Have your cosmopolitan ready because "And Just Like That..." — the new chapter of "Sex and the City" — is set to premiere on HBO Max this Thursday. The beloved series starring Sarah Jessica Parker, Cynthia Nixon and Kristin Davis welcomes four new actors to the cast after Kim Cattrall’s departure: Karen Pittman, Nicole Ari Parker, Sarita Choudhury and Sara Ramirez.
Parker and Choudhury — who worked together in 1997’s “Subway Stories: Tales from the Underground” — were elated to reunite on “And Just Like That...”
"We still can't get over it," Choudhury gushed to TODAY on Wednesday. "It was a dream come true."
Like Choudhury, Pittman couldn’t believe she was chosen to play a lead role in the "Sex and the City" reboot.
Pittman — known for her work on Apple TV+'s "The Morning Show" or "Luke Cage" on Netflix — told TODAY, “Being on the show is beyond any wild ambition that I could see for myself.”
Choudhury — who has appeared in more than 60 films over the course of her expansive decadeslong career — understood this as well, adding the first time she walked on set she was overcome with so much emotion.
“You’re joining an iconic show,” Choudhury, 55, explained. “So when you’re there, part of your brain is yourself from 20 years ago, just screaming with delight at seeing the front door of Carrie’s building or having a cosmopolitan with the girls. You really feel like you’re part of something... so that was fun.”
"Not only are women of color going to love it. I think all women who watch the show are really going to appreciate it."
Choudhury will be portraying real estate broker Seema Patel, who comes across as a "high-class dame" that likes the finer things in life.
"She's so expensive. She's outspoken. She doesn't hold — no thoughts are private," Choudhury said. "Very unlike me ... and she's really funny, but mainly she's just forthright."
Parker will tackle the role of documentarian Lisa Todd Wexley. She joins Carrie Bradshaw's close-knit friend circle with Ramirez — who'll be portraying nonbinary podcaster Che Diaz — and Pittman as Dr. Nya Wallace.
"I love Nya as a character. She's a departure from anything I've ever done," Pittman, 35, said. "I have yet to do a comedy. She's very funny. She's a lot of fun to play. I think she is also super fashionable: braids, brown skin, a Black woman living in Brooklyn and I think it's going to be a lot of fun for women of color."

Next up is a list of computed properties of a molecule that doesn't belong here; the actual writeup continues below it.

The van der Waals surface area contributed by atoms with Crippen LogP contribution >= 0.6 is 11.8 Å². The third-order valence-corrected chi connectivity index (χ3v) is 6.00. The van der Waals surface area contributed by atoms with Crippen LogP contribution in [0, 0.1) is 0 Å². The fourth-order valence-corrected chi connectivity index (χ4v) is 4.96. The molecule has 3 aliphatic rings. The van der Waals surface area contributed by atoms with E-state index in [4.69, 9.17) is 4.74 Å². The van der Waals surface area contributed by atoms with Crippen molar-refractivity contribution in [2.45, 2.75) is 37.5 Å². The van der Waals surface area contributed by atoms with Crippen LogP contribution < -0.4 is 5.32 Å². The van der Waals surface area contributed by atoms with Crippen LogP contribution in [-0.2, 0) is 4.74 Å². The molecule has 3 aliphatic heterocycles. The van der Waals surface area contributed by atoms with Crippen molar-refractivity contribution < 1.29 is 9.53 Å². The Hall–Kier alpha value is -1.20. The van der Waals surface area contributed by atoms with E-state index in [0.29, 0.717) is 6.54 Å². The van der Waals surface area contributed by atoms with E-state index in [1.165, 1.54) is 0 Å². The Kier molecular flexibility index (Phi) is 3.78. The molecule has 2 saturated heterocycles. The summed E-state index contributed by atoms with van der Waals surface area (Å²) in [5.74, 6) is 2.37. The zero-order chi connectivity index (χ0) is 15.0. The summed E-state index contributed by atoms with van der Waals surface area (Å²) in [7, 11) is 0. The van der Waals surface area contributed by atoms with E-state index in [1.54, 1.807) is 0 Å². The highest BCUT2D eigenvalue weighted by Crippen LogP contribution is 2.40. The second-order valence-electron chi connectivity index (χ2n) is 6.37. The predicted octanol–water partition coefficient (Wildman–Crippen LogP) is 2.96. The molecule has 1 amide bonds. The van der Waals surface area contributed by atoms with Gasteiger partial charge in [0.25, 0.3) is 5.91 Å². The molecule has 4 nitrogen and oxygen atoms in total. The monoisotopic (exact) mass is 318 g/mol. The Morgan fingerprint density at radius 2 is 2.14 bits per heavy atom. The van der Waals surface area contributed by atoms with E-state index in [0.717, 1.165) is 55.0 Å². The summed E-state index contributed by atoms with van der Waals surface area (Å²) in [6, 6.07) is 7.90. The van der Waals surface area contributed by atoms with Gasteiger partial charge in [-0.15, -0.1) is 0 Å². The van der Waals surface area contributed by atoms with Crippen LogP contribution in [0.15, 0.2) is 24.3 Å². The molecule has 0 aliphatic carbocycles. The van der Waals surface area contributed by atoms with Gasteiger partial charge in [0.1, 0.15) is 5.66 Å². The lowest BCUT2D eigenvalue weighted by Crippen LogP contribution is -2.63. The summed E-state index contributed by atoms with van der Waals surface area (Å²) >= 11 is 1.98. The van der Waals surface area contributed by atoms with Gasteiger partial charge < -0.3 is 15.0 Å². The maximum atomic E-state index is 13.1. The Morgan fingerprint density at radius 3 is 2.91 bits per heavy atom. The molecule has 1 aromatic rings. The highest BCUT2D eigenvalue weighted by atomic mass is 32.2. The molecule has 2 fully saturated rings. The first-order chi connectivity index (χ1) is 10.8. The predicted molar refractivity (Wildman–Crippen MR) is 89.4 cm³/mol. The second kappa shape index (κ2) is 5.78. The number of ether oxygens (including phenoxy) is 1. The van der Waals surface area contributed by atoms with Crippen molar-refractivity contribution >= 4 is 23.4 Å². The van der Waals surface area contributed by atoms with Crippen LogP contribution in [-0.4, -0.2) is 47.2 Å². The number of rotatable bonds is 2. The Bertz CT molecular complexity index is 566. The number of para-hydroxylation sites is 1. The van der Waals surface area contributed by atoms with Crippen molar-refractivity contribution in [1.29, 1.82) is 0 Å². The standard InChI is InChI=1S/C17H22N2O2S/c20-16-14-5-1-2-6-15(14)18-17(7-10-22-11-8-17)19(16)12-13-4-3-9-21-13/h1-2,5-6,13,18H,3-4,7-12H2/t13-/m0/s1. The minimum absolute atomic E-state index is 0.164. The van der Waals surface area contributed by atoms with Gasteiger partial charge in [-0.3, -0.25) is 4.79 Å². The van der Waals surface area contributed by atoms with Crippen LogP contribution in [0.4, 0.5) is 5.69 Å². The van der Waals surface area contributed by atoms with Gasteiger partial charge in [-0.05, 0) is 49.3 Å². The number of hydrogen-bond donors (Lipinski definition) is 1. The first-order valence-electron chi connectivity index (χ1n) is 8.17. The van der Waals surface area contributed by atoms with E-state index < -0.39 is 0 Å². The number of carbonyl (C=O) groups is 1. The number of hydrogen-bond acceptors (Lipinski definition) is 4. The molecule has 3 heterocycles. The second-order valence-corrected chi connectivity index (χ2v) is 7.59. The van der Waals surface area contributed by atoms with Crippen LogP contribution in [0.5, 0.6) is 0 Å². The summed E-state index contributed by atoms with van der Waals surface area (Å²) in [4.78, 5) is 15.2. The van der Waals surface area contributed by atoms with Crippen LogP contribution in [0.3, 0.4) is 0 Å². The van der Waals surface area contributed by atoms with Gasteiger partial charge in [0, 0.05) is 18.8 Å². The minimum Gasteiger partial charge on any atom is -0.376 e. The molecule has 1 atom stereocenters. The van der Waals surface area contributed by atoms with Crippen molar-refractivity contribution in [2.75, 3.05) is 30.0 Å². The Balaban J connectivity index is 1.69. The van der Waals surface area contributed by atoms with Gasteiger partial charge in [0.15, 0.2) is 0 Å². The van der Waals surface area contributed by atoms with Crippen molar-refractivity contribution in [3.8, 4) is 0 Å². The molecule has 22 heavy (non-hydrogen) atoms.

With all these new characters, fans can expect to see more diverse storylines be told in the show. Pittman and her three new co-stars are creating a more accurate portrayal of New York City, which is home to many different cultures, religions and identities.
"I think a lot of women who watched the show from years ago, I think they felt like, 'Oh, I see myself in this show. Why don't I see myself on this show?'" she explained. "And so I think now they have the opportunity to see that reflected in me, and Sarita and Nicole."
"I was really moved by how much they wanted these four new new characters to come in and fully join them."
On Wednesday, when asked by Stephen Colbert about the iconic quartet becoming a trio, Nixon extolled the virtues of the new additions to the cast, not only referencing their diversity but also their age.
"I feel like we’re now a septet because there are actually seven of us," she said, before listing the names of her new cast mates. "They’re amazing and I really am so gratified. We knew the show was going to expand and they were going to be more people. It was such an incredibly white show when it was on the first time. So given an opportunity to go back and change that was very welcome. But also, it was amazing to me that they didn’t try and put 25 year olds with us. They brought us people who were very much our peers, and that was amazing."
Cynthia Nixon talks about her role in ‘Sex and the City’ sequelDec. 8, 202104:29
But even though "And Just Like That..." is welcoming so many fresh faces, Pittman said the series will still have all the flair and exuberance of the original.
"It's the same great storytelling. It's about love, and sisterhood, and women. We just expanded the conversation, and not only are women of color going to love it. I think all women who watch the show are really going to appreciate it."
“Change is good,” she added. "Changes can be a challenge. No matter if it’s a good change or bad change, but it is genuinely a great way to elevate your life and your own personal story.”
Having some nerves joining such an iconic show, Choudhury said the original three cast members couldn't have been more welcoming.
"I was really moved by how much they wanted these four new characters to come in and fully join them without feeling like newcomers because they probably knew we felt that," she said. "So my favorite thing was just laughing and hanging out with them."
The first two episodes of “And Just Like That...” hit HBO Max Dec. 9. New episodes will premiere each Thursday following the premiere.